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New York judge rules test given to teachers racially biased toward Latinos, blacks applicants

LONDON - AUGUST 14:  A teacher from Cardinal Vaughan Memorial School stuffs envelopes with A-level results August 14, 2003 in London England. The results published today show that more students are passing than ever before, with a higher proportion of students getting A grades. Pass rates for the exams have increased 1.1% this year to 95.4% , showing the overall pass rate nearing 100%.  (Photo by Ian Waldie/Getty Images)

LONDON - AUGUST 14: A teacher from Cardinal Vaughan Memorial School stuffs envelopes with A-level results August 14, 2003 in London England. The results published today show that more students are passing than ever before, with a higher proportion of students getting A grades. Pass rates for the exams have increased 1.1% this year to 95.4% , showing the overall pass rate nearing 100%. (Photo by Ian Waldie/Getty Images)  (2003 Getty Images)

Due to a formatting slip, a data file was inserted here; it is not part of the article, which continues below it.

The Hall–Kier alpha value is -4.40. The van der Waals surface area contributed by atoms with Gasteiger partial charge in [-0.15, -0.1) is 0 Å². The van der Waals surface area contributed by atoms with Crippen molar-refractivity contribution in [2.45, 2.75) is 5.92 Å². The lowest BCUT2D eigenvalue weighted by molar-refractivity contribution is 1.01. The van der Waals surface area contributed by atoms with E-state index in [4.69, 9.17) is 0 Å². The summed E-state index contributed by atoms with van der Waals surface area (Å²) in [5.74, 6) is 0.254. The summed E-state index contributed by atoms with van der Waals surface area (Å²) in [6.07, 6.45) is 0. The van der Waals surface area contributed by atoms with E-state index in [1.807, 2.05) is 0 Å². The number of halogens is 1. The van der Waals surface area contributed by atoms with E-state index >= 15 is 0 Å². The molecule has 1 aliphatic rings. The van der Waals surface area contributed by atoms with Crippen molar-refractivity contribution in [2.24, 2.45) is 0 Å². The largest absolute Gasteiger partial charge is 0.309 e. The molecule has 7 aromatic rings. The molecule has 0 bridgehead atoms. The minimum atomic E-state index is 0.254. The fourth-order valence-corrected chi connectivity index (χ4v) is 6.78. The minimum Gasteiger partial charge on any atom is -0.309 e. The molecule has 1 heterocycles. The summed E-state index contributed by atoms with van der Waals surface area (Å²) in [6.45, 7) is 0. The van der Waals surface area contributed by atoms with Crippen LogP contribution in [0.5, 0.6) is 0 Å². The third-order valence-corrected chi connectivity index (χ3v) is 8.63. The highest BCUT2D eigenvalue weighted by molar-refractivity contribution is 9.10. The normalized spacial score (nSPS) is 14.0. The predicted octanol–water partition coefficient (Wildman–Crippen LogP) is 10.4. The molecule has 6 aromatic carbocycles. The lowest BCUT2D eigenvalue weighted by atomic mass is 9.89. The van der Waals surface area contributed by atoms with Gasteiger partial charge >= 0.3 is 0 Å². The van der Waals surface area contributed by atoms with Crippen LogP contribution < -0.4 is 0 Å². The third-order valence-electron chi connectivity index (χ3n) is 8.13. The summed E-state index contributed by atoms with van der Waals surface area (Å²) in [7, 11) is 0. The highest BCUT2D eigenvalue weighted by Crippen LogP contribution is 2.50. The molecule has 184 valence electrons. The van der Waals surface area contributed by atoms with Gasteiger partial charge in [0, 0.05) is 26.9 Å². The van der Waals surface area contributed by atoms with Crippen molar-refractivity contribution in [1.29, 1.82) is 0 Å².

A judge says a test given to New York State teaching applicants is racially biased.

U.S. District Judge Kimba Wood ruled Friday that a test given from 2004 through 2012 was discriminatory to black and Latino applicants.

Since 1993, the state has required prospective teachers to pass a liberal arts exam before being certified. Another judge found another version of the test discriminatory a decade ago.

Wood said an analysis of the latest version of the test had shown that pass rates for blacks and Latino applicants were between 54 percent and 75 percent of the pass rate for whites.

She said the test was not properly validated and not related to actual tasks teachers carry out.

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Lawyers did not immediately return messages seeking comment.

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